Faking a Crisis: Examining the Effectiveness of Simulation Training for Emergency Situations
Review TypeAbstract Review Only: Reviewed by Event Host
Repository Posting Date2016-09-16T14:22:47Z
Author(s)O'Friel, Claire C.
Author DetailsClaire C. O'Friel
Lead Author Sigma AffliationNon-member
Session presented on Sunday, September 18, 2016: Objectives: As healthcare professional training programs and hospitals utilize simulation technology, it becomes increasingly important to determine the effectiveness of this teaching method. This presentation will examine the results of a literature review to determine if healthcare professionals with simulation training for emergency situations have higher clinical competence than healthcare professionals without simulation training. Methods: Cochrane Library database was searched for journal articles using the key words 'emergency simulations'. The search was limited to articles from 2006-2016. Additionally, OVID MEDLINE was searched using the key words 'emergency simulations,' 'clinical competence' and 'patient simulation.' Inclusion criteria included articles published between 2011 and 2016, in the English-language, peer-reviewed systematic reviews or randomized controlled trials, and focus on physicians, nurses, Emergency Medical Services and students in emergency or critical care simulations. Studies including pharmacists, pharmacy students, and outcomes unrelated to clinical competence were excluded from the review. Results: From the initial 75 articles identified, five studies fulfilled the criteria, including one systematic review and four randomized controlled trials. Among these five studies, outcomes measured included increased knowledge (often assessed with multiple choice tests), patient outcome, skills, teamwork, and clinical management. In all of the studies, all interventions (which included simulation training, case-based learning, and didactic lecturing) resulted in higher outcome scores than no intervention. However, the studies yielded mixed results when comparing the efficacy of simulation training to the other interventions. Limitations: This review has several limitations including the small sample size, only one article that assessed multiple aspects of clinical competence, and few studies that utilized nurses as the primary participants, which lessened the applicability of the results to nursing-specific research. Conclusion: The results of this search indicate that simulation training improves clinical competence when compared to no extra training. The limited number of applicable studies indicates that further research is needed to better assess the effectiveness of emergency situation simulations. In particular, no studies were found that specifically examined Post-Anesthesia Care Unit emergency simulations so this is an area which presents a research opportunity. Future research should further explore patient outcomes as a measurement of simulation effectiveness because they provide clinical evidence of staff competence along with the theoretical knowledge and skills gained.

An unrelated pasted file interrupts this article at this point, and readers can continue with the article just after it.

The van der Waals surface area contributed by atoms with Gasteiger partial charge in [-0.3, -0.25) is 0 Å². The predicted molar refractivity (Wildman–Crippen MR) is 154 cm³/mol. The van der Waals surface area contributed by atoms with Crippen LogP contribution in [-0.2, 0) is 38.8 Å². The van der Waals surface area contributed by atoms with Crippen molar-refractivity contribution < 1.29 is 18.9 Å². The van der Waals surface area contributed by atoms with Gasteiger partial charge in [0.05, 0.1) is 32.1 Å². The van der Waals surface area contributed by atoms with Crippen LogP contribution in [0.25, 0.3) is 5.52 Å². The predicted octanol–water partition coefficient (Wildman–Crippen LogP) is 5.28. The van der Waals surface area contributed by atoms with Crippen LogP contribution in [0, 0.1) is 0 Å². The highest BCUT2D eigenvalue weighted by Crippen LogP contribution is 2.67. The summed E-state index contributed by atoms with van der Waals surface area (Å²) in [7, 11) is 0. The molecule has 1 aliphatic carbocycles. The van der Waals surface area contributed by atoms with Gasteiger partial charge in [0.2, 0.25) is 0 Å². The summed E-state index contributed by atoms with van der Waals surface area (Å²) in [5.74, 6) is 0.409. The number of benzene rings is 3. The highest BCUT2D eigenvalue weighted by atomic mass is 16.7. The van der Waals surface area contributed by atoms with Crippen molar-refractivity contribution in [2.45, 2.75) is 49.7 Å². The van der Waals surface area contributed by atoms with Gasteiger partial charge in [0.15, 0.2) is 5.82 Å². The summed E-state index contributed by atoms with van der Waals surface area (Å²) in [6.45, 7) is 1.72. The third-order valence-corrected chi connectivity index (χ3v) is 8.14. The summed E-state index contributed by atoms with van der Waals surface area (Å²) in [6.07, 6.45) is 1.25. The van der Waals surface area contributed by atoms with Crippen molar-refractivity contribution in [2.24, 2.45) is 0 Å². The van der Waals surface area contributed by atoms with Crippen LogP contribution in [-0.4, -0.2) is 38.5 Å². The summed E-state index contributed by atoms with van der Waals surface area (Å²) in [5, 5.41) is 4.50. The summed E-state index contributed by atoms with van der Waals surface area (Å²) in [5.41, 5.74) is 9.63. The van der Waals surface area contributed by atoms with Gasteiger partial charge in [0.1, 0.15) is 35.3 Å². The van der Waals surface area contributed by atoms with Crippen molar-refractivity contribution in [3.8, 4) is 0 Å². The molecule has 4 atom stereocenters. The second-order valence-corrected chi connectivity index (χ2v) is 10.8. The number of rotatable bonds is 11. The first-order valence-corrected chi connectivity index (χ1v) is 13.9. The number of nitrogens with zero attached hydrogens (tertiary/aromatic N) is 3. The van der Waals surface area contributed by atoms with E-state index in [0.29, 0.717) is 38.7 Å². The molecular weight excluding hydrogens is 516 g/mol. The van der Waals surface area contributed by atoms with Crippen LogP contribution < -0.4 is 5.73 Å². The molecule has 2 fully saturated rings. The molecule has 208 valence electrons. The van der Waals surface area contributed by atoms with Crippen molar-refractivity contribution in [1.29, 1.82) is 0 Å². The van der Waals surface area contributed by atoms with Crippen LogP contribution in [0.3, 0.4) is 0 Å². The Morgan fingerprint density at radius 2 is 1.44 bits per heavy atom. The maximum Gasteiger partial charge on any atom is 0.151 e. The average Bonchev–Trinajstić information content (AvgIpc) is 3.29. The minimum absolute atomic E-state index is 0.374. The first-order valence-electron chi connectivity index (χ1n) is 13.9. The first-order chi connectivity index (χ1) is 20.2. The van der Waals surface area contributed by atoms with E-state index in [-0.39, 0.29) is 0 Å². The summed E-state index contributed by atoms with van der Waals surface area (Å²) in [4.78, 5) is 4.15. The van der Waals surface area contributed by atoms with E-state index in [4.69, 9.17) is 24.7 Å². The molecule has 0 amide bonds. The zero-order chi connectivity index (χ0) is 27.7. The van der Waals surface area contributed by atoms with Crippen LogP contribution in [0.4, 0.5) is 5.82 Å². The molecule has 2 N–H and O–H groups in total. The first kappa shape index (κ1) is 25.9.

DescriptionLeadership Connection 2016 Theme: Personal. Professional. Global. Held at the Marriott Downtown, Indianapolis.
Conference NameLeadership Connection 2016
Conference HostSigma Theta Tau International
Conference LocationIndianapolis, Indiana, USA
Date of Publication2016-09-26
NotesItems submitted to a conference/event were evaluated/peer-reviewed at the time of abstract submission to the event. No other peer-review was provided prior to submission to the Henderson Repository.
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